Is it a crime to raise fat kids?
Two children have been taken into care because their mother failed to solve their weight problems.
You can now have your children taken away from you if they eat too much.
A mother has learned this lesson the hard way, after social services took her kids into care because they are overweight. It is the first case to be made public in which children have been taken out of their family home due to concerns about obesity.
The judge who ruled that the kids must go into care said: ‘The case was such an unusual one because the children had clearly had some very good parenting, as they were polite, bright and engaging.’ The mother had clearly not raised them terribly, then. But her family was still broken up by the state.
Apparently, the kids ‘failed to engage consistently in exercise’. ‘The mother blamed lockdown, but exercise could still be taken in the home or by walking outside’, said the judge. ‘The attendance of the family at Weight Watchers had been inconsistent’, she added. In effect, the state mandated a mother to somehow force her children to lose weight, and punished her for failing to do so by seizing custody of her kids.
The mother had also been eating crisps and ice cream as snacks, which apparently sets a bad example. One social worker spotted ‘packets of crisps, tubs of ice cream and fizzy drinks which were not marked as sugar free’ at the family home. The horror!
The judge said she was not assigning ‘moral blame’ – only concern for the kids’ health had informed her decision. But it’s quite clear there was moral blame involved, not least from the fact that the judge ruled that the mother had ‘failed to instil in the children habits of healthy eating, exercise and good self-care’.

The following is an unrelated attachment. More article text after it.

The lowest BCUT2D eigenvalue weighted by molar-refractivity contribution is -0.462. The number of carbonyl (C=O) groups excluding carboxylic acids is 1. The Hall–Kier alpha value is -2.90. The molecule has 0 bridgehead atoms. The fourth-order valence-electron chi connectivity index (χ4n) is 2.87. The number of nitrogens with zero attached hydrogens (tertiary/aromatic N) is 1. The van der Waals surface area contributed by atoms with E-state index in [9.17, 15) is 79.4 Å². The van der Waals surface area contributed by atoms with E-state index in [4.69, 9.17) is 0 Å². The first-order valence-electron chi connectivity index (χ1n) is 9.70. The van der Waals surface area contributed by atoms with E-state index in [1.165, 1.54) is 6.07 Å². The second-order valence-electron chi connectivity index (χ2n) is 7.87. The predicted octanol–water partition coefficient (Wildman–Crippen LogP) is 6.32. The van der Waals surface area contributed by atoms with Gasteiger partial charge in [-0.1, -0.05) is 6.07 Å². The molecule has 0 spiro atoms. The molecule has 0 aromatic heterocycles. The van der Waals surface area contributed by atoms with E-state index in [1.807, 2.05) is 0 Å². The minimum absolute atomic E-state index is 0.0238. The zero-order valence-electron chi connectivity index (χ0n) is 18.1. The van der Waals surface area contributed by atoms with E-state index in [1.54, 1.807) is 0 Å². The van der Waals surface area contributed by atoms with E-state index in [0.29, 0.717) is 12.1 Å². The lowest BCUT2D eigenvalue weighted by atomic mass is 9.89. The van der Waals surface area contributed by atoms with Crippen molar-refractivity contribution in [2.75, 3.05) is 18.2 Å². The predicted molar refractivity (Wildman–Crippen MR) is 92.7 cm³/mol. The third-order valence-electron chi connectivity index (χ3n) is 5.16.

What are parents supposed to do when their kids won’t lose weight? Should they threaten them with a visit from a social worker? Should they terrify them with the prospect of being seized by the state and given to another, unknown family?
The presumption that parents must be to blame when kids are overweight – or, indeed, underweight – is unfair. Some kids are much more susceptible to weight problems than others. Some enjoy going for a run, others don’t. Some eat their greens, some eat their Big Macs. Often, there isn’t much parents can do about it.
But, of course, the state is gripped by a moral panic over obesity. We already have a sugar tax and the government wants to ban online junk-food ads. What we can put in our bodies is increasingly restricted.
A lot of kids are being taken into care for a number of different reasons. Sometimes, this is necessary. But it is rarely a good solution for children or parents. And it is outrageous to break up families over what they eat.
Paddy Hannam is editorial assistant at spiked. Follow him on Twitter: @paddyhannam.
Picture by: Getty.
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